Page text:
Synecdoche, New York
If we don't "go to the movies" in any form, our minds wither and sicken.
Grief and horror are often intertwined. How many ghost stories have we seen that are really about the overwhelming emotional devastation of grief? It’s an emotion that turns the world inside out, and so it makes sense that writers would use it as a foundation to tell stories of things that go bump in the night. When we lose someone close to us, we often feel a closer tie to the other side, whether it’s hope that our lost loved one is happy in the afterlife or just a deeper connection between life and death than we had before. The best installment of Hulu’s monthly horror series, “Into the Dark,” works off the emotional tumult of grief to craft an effective little genre pic that could have been truly great at half the time. There’s a lot to like in “They Come Knocking,” but it’s all been stretched to the breaking point and reminds one that the feature-length running time of these films have not been to the creator’s advantage. This really would have worked at 45-60 minutes but sags a bit too much and hits too many of the same beats at 85. Still, there’s enough to like to be at least a little hopeful about this series for the first time in months.
“They Come Knocking” is basically a three-hander with a father named Nathan (Clayne Crawford of “Rectify”) and his daughters—Clair (Josephine Langford) and Maggie (Lia McHugh)—on a road trip. They’re headed to a place well off the grid to spread the ashes of Val (Robyn Lively), the matriarch of their family who recently passed away. Watching your mother die is something no young person should have to suffer through, and it has impacted the girls in a way that Nathan isn’t quite sure how to overcome. The girls fight a lot, and the older one blames her father for not fighting hard enough to save mom’s life. Throw this powder keg of emotion into a desolate part of the country and you have the set-up for a thriller.
It starts with a face in sunroof window and escalates quickly to someone or something knocking loudly on the door of the mobile home in which our heroes are staying. They are far from civilization. Who could possibly be knocking? Things get creepy fast when they hear what sounds like a child’s voice asking if it can come in. Of course, the answer is no, and Nathan seems confident he’s been able to scare the creepiest kids on Earth away from his family. He’s startled when he wakes up the next morning to find his car disabled, but really only panics when he stumbles upon evidence that whatever was on his doorstep last night is way more dangerous than he first suspected. And then things get really weird.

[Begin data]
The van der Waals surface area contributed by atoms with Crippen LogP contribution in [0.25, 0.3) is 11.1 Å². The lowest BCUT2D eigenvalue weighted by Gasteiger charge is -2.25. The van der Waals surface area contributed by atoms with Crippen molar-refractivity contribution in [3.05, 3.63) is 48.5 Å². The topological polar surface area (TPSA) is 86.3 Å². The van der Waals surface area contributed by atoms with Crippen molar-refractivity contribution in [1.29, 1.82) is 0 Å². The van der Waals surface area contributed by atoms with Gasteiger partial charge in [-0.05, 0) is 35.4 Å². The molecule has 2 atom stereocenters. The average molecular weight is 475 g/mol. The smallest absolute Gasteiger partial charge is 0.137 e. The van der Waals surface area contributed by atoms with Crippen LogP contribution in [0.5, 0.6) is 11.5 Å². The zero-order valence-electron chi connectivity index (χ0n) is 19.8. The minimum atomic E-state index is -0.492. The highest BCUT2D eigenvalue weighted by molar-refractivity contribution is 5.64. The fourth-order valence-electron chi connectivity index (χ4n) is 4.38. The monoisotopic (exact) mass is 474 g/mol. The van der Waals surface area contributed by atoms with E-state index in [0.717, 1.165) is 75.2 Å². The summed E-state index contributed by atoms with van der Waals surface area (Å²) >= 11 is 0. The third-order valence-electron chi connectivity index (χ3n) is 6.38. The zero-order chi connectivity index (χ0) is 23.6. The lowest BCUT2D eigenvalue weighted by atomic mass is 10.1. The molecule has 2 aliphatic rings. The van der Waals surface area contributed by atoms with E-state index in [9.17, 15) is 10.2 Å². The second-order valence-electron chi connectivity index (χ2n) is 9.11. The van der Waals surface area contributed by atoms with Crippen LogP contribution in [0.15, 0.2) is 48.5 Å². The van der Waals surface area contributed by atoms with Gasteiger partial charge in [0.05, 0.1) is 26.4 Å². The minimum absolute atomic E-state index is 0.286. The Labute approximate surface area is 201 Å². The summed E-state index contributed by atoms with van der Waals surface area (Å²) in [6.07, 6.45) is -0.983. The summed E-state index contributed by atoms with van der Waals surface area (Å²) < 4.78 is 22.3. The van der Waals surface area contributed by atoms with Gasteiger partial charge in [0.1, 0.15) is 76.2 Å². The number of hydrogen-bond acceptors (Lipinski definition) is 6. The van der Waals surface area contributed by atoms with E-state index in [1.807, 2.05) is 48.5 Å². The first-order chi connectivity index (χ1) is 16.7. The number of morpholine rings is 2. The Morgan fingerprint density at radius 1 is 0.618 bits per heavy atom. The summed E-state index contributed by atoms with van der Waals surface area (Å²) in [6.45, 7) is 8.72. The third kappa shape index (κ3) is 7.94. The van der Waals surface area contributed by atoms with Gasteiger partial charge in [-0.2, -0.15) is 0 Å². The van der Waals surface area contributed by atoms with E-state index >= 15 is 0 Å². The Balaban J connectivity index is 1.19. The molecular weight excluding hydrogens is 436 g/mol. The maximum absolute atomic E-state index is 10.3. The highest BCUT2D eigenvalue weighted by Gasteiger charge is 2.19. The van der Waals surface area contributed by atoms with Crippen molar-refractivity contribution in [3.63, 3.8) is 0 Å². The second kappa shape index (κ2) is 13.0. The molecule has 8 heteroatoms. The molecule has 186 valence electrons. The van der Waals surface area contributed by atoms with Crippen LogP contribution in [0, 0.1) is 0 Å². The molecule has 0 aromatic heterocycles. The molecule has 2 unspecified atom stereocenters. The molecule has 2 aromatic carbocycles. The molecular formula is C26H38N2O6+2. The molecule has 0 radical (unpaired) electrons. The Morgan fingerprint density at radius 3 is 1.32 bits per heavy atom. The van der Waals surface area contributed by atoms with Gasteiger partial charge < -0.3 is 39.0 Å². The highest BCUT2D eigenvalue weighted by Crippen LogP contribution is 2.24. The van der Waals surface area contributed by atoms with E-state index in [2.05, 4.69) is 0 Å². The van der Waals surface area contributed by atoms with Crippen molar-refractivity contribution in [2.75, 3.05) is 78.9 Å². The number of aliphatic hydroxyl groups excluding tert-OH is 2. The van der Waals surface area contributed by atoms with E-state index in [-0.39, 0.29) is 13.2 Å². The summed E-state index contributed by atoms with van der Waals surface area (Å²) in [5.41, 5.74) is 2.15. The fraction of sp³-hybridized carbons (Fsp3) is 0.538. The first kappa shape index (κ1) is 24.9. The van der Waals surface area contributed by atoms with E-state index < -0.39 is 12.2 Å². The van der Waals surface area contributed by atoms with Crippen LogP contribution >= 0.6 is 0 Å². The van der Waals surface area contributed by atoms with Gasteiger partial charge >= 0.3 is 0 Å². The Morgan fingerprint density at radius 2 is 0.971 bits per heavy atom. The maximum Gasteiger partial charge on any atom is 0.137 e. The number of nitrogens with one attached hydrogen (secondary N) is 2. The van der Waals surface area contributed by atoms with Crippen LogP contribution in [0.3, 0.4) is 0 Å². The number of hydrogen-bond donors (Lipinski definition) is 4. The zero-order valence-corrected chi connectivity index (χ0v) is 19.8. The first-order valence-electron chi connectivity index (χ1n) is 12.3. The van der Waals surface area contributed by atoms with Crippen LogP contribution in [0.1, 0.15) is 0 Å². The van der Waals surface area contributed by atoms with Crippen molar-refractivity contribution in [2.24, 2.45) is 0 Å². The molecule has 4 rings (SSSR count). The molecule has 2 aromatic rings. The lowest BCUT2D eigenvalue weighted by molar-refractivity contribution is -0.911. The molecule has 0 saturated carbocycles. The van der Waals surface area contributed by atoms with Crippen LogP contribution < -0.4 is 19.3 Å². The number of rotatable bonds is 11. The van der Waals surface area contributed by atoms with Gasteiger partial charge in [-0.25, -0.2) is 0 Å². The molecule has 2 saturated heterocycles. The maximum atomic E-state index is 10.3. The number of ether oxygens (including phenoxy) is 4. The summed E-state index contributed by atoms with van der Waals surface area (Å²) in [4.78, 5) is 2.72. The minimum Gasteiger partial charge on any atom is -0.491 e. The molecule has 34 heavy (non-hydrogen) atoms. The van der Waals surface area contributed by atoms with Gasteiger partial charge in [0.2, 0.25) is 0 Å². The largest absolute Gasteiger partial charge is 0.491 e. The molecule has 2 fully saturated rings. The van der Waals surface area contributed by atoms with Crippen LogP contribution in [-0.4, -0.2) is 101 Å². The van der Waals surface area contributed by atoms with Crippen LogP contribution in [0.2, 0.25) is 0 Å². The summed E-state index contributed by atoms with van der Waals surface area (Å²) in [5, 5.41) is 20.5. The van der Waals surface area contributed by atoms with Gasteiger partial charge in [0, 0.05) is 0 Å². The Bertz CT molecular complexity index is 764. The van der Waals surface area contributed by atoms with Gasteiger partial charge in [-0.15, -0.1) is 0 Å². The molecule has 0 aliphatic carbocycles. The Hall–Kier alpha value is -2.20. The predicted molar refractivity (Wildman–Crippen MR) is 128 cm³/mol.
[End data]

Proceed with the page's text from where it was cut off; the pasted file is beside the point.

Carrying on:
The threat of “They Come Knocking” is very vaguely defined in that it’s hard to tell for awhile if the creepy, hooded children are supernatural or psychopathic. The fine line allows director Adam Mason to play with two genres as his second “Into the Dark” (he also helmed “I’m Just F*cking with You”) dabbles in both home invasion horror like “The Strangers” and something more akin to a ghost story. But while that may sound fun, it leads to a bit of tonal inconsistency. Part of me wanted the film to commit to a genre and to define exactly what was happening to this poor family in the middle of nowhere. However, the unwillingness to do so does allow for some of the most effective moments and imagery of the series, and fits in well with the idea that grief turns the world upside down, blending reality and the unexplainable.
While there’s clearly more to like here in terms of execution than recent installments of “Into the Dark,” “They Come Knocking” still sags due to its lengthy running time. There are just enough flashbacks to Val’s final days that it crosses the line from effective to manipulative. With horror, sometimes less is more, and that’s certainly the case here. The final act, which deftly captures how differently parents and children respond to loss—he blames himself while his youngest just misses her mommy—would have been way more effective if the film didn’t have to spin its wheels for so long to get there. And the repetition forces the young actresses to have to repeat acting beats and then eventually just turn up the emotion to a degree that doesn’t really work.
Still, I have to admit to a bit of dread as I approach each new “Into the Dark.” It’s been five months since Hulu offered one that worked (“New Year, New You”) and the ones since then have ranged from disappointing to awful. With “They Come Knocking,” we’re closer to the positive side of the genre, indicating what this series could be. It may not be perfect, but at least it’s allowed me to hope that there could be another great chapter in the final quarter of this ambitious enterprise.
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